Does your sugar keep its promise?
The Difference in Sugars
Today, I will tell you something I’ve learned. Something that I’ve been spending too much money on for a promise that was a lie. And, I bet, most of us have probably been tricked with sugar to believe a lie at some point in our life.
I know you know there are different sugars out there. Some are wet and sloppy. Some are sticky and sweet. And there’s the bad boy of them all, that guy who makes you feel light headed— even after all this time.
When the kids were teenagers, we were driving through north Florida from vacation and passed a cane patch beside the road. The owners were cutting the cane stalks, pressing it in a mule drawn cane press to extract the juice, and then boiling it in a huge wok-shaped vat over a wood fire under a shed. After hours of boiling, the liquid juice was reduced to thick cane syrup. I’d seen this done many times as a child, but knew my kids had not.
So, I whipped the car around and, to their total mortification, drove into the yard of these unknown folks. I hopped out, explained that my kids had never seen such a thing, and asked if they would mind letting us watch for a few minutes. My kids cowered in the car, certain that we could be shot at any minute or else, I’d lost my mind in the middle of a back road hundreds of mile from home, in the midst of strangers, and we’d never be heard from again.
These lovely strangers not only invited us to watch, the father (this is almost always a family affair, or at least, neighbors getting together type thing) showed us how each step in the processing took place. We had a delightful time, sampled fresh pressed cane juice, and took with us their gift of several stalks of raw cane. If you’ve never had a piece of raw sugar cane to chew on, you’ve missed the world’s first chewing gum.
But, there are other sugars out there, too. Most are white or brown, a few are really dark brown. Some are available in any grocery store, others only to professional chefs, and others must be purchased from a specialty store. None will kill you, but all can be bad for you in excess.
I’ve always thought Julia Child had the right idea, “everything in moderation…including moderation.”
The story above brings up an interesting point. We hear how processing is so bad for us. Again, dear Julia had it right– ‘moderation.’ I don’t think I’d want everything I ate to be unprocessed at all. A certain amount rids it of germs and makes it more palatable. It’s the over– and excessive– processing that we should be concerned with.
But, back to our lesson . . .
We’ll start with regular sugar, since that’s what we’re all most familiar with.
Sugar is basically a crystal that comes in many sizes and colors and from three main sources: sugar beets, sugar cane, and corn. Each has its best use. It all must be processed in some way before it reaches our table. Even raw sugar.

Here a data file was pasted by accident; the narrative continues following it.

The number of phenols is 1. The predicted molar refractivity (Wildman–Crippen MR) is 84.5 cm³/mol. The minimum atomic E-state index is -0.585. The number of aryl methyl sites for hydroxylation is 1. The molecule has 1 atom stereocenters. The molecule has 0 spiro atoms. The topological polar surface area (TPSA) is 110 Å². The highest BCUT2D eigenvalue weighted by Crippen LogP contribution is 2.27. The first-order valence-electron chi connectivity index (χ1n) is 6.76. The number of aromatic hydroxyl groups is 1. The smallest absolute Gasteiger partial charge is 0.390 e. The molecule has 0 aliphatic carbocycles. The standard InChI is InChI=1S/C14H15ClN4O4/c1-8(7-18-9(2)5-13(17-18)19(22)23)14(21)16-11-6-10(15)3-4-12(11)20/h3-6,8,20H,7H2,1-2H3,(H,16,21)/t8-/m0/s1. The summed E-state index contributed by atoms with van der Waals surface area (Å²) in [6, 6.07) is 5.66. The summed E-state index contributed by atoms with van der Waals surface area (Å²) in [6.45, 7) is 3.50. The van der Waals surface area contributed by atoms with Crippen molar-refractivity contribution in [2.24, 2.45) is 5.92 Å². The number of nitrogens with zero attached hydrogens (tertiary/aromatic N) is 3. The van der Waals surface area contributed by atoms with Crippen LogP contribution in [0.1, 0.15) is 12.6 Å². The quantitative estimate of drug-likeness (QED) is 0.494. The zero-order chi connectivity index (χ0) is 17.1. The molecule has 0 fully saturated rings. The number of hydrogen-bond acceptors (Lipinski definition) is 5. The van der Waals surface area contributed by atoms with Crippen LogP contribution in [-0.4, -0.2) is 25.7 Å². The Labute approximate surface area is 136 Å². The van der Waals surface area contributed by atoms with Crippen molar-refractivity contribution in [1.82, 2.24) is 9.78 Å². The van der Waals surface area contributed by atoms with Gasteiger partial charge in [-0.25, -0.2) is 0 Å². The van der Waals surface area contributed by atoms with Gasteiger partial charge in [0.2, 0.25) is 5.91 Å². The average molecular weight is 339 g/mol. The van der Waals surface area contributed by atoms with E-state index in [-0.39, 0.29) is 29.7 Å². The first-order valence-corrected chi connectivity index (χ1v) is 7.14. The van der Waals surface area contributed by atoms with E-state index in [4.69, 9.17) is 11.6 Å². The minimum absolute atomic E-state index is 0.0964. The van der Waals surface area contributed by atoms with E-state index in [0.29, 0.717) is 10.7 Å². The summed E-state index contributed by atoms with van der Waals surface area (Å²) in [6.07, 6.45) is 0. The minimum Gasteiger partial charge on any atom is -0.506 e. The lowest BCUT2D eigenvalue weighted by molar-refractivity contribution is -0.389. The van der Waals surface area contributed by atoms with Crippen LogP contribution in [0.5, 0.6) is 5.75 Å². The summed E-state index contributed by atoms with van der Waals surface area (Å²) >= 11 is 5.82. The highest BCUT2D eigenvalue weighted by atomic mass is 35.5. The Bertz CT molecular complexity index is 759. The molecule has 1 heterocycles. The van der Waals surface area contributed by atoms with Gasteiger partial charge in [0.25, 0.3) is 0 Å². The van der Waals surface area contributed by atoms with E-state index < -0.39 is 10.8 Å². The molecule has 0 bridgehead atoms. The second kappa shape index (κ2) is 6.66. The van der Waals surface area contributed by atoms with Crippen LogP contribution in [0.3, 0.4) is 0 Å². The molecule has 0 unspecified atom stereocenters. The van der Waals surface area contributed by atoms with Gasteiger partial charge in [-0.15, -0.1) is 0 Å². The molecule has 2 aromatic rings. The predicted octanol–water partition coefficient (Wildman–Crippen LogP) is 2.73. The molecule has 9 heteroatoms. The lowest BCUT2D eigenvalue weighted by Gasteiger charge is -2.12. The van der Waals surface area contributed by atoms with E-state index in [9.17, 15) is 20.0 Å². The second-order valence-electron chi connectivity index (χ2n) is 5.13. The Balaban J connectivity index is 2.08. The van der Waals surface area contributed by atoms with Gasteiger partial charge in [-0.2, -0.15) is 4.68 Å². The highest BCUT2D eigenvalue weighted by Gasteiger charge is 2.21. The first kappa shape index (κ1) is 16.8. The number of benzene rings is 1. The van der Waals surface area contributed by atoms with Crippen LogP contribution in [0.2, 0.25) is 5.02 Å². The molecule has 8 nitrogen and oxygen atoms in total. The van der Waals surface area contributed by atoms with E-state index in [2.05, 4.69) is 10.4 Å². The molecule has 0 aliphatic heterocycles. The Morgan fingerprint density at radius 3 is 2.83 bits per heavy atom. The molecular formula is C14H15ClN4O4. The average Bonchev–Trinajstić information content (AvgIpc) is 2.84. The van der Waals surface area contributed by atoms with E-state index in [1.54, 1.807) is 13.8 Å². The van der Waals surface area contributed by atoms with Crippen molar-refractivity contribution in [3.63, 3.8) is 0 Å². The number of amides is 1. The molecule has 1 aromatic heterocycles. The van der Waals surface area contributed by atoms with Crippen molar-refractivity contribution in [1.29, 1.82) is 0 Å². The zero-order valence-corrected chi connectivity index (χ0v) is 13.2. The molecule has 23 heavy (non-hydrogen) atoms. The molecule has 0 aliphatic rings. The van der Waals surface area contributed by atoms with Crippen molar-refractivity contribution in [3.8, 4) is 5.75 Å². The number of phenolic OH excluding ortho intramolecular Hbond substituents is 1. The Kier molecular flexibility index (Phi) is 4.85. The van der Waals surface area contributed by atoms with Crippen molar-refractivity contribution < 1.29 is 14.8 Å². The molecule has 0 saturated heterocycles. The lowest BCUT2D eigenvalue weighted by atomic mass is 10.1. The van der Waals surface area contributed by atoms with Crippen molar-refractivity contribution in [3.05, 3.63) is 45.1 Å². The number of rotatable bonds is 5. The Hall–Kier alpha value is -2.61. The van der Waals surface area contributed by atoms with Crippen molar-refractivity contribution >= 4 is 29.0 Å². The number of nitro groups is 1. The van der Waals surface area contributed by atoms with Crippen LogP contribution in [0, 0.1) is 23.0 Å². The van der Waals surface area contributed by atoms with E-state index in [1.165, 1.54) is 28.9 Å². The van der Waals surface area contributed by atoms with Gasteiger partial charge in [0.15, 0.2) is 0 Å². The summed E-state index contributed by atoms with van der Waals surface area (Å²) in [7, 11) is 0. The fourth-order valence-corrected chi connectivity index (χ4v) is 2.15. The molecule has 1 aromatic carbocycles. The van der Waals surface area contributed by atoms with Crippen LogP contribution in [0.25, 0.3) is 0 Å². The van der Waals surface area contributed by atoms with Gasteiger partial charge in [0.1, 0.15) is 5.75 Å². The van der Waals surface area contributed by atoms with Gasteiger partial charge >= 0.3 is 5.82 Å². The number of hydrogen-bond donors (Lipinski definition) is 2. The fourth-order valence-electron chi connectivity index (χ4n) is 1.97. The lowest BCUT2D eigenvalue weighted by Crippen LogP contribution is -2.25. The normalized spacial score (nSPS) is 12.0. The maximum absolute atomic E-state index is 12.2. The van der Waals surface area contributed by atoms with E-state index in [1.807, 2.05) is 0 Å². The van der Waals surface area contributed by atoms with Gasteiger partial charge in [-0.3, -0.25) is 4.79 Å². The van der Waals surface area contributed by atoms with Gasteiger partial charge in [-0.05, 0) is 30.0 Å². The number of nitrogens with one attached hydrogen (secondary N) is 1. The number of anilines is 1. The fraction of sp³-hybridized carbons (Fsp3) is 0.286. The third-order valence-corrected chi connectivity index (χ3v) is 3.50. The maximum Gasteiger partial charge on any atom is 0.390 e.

Granulated sugar: This is the white stuff most often found in sugar bowls and called for in the average recipe. Most of its molasses has been processed away, therefore the taste won’t interfere with baking. It’s called fine or super fine because it has small crystals that won’t clump in shipping.
Confectioner’s sugar:This is the same stuff, only it’s been ground to a powder and has about 3% cornstarch added to keep it from clotting into hard cakes.
Brown sugars: This is the same stuff, too! It’s been partially processed so some of the molasses is still on the surface of the crystals. Light brown— more molasses removed. Dark brown—less has been removed.
Turbinado, Demerara or raw: All names for the same thing. Have you been paying $2-3 for a pound of turbinado or raw sugar because you thought it was healthier for you? Not much.
There’s a slight difference in taste with brown sugars compared to white because of the amount of molasses remaining on the crystals. But, that’s about all.
If you’re looking for truly unprocessed, real raw sugar, then, you’ll have to look at whole cane sugar. It’s nothing more than dehydrated sugar cane juice. The only processing done is getting the juice out of the stalks of cane, heating and cooling it to form crystals, and packaging. More of the molasses remains on the crystals, therefore, it’s a dark tan.
You can find it as sucanat. That’s a contraction of sucre de canne naturel, French for ‘natural cane sugar’. It comes from places like Costa Rica. Another reason to go there.
And, there’s muscovado or Barbados sugar. Also, unrefined and similar to sucanat. It’s dark, moist, has a strong molasses taste and used in coffee and making rum. It comes from places, like, well, Barbados.
I looked online and found sucanat at Walmart for about $5 a pound and at Nuts.com for $4 a pound. This is what it looks like:
I’ve bought raw or turbinado sugar for years thinking it was a bit better for you. I could have used cheaper brown sugar for the same taste and possible benefits.
And, lastly, speaking of benefits. I’m not so sure there are any significant benefits beyond taste. Look at this chart:
Vitamin A C Calcium Iron
Granulated sugar 0 0 0 0
Sucanat 0 0 0 0
Honey 0 0 0 0
Turbinado 0 0 4% .1%
Nothing to really be impressed about with their differences, so I guess I’ll go with taste. After all, that’s why we use it to begin with.
So, what do you drink in your coffee? I use honey.